Information contained in this publication is intended for informational purposes only and does not constitute legal advice or opinion, nor is it a substitute for the professional judgment of an attorney.
Companies seeking to prohibit unlawful solicitation of customers should be encouraged by a recent federal court decision. In the U.S. District Court for the Eastern District of California, Magistrate Judge Hollows issued an injunction that prohibited the defendant from directly or indirectly initiating any contact with any current Northern California or Hawaii customer of the plaintiff with whom he had contact or for whose accounts he had responsibility while employed by the plaintiff, for the purpose of encouraging, inviting, suggesting or requesting transfer of their business from plaintiff. The Pyro Spectaculars North, Inc. v. Steven Souza [pdf] court distinguished its case from the decision in Retirement Group v. Galante 176 Cal. App. 4th 226 (2009), finding that California Business and Professions Code section 16600 does not constrain a court in equity from fashioning an appropriate remedy for tortious conduct in violation of the California Uniform Trade Secret Act. The case provides a clear rebuke to the now common argument that Galante prohibits non-solicitation restraints.
The defendant in Pyro Spectaculars North, Inc. downloaded and retained detailed information on the plaintiff's customers. The court found that the information downloaded provided "a virtual encyclopedia of specific PSI customer, operator and vendor information at a competitor’s fingertips, allowing the competitor to solicit both more selectively and more effectively without having to expend effort to compile the data." The evidence also showed that the defendant solicited numerous customers of the plaintiff using the stolen information. The court also found that the conduct explicitly targeted the plaintiff’s customer goodwill and therefore supported the existence of irreparable harm for preliminary injunction.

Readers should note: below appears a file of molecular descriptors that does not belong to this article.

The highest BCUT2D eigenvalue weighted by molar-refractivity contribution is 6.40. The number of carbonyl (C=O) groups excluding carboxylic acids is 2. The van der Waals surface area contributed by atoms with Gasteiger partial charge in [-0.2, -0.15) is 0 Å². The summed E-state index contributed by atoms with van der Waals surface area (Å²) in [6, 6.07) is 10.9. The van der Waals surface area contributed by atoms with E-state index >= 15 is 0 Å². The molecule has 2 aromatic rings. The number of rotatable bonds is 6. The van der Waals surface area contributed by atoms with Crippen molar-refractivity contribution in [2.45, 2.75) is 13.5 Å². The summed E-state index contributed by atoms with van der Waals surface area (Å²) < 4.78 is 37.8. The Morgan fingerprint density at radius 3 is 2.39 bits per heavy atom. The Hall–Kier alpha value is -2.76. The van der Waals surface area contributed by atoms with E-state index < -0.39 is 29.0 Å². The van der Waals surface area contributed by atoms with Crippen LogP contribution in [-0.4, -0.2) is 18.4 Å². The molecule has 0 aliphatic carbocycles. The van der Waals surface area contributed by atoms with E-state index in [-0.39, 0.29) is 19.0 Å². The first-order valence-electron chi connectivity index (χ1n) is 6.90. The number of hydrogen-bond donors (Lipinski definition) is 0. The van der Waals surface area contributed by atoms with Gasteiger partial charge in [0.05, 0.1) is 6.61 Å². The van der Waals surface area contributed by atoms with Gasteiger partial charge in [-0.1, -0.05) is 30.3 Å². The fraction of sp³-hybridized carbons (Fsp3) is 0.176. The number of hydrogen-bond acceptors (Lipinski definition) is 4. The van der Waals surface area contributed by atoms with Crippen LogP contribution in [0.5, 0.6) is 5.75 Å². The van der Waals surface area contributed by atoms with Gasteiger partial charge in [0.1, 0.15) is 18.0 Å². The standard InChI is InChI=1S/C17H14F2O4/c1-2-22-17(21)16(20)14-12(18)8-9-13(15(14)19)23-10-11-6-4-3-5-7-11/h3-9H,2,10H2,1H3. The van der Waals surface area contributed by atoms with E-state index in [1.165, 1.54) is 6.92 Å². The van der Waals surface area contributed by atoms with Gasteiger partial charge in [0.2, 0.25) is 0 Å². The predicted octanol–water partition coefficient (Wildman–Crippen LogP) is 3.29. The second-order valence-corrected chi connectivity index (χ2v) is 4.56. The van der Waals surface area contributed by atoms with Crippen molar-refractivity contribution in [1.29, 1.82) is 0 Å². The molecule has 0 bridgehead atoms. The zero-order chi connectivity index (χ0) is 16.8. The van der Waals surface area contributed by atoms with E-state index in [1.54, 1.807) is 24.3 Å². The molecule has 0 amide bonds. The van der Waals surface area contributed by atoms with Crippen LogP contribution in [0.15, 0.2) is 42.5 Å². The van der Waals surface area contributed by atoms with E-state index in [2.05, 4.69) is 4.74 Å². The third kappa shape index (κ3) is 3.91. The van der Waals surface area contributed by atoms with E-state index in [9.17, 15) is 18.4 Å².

The court declined to adopt a narrow reading of Galante that would effectively bar any non-solicitation restrictions under Business and Professions Code section 16600. The court noted that the paramount issue is how a court might fashion an appropriate relief via injunction. While a court should be cognizant of the policies embodied in section 16600, that section does not constrain a court in equity from fashioning an appropriate remedy to prevent the misappropriation of trade secrets. The court concluded "that a narrow, time-limited non-solicitation restriction is necessary to prevent defendant's misuse of PSI trade secret information in competing with PSI.”
For those practitioners attempting to prevent someone who stole trade secrets from soliciting customers, this case provides clear guidance of the evidence needed to support a non-solicitation injunction and how to fashion such an injunction. The case provides a much needed counterpoint and balanced view as to the scope of remedies available to a court to prevent the misappropriation of trade secrets.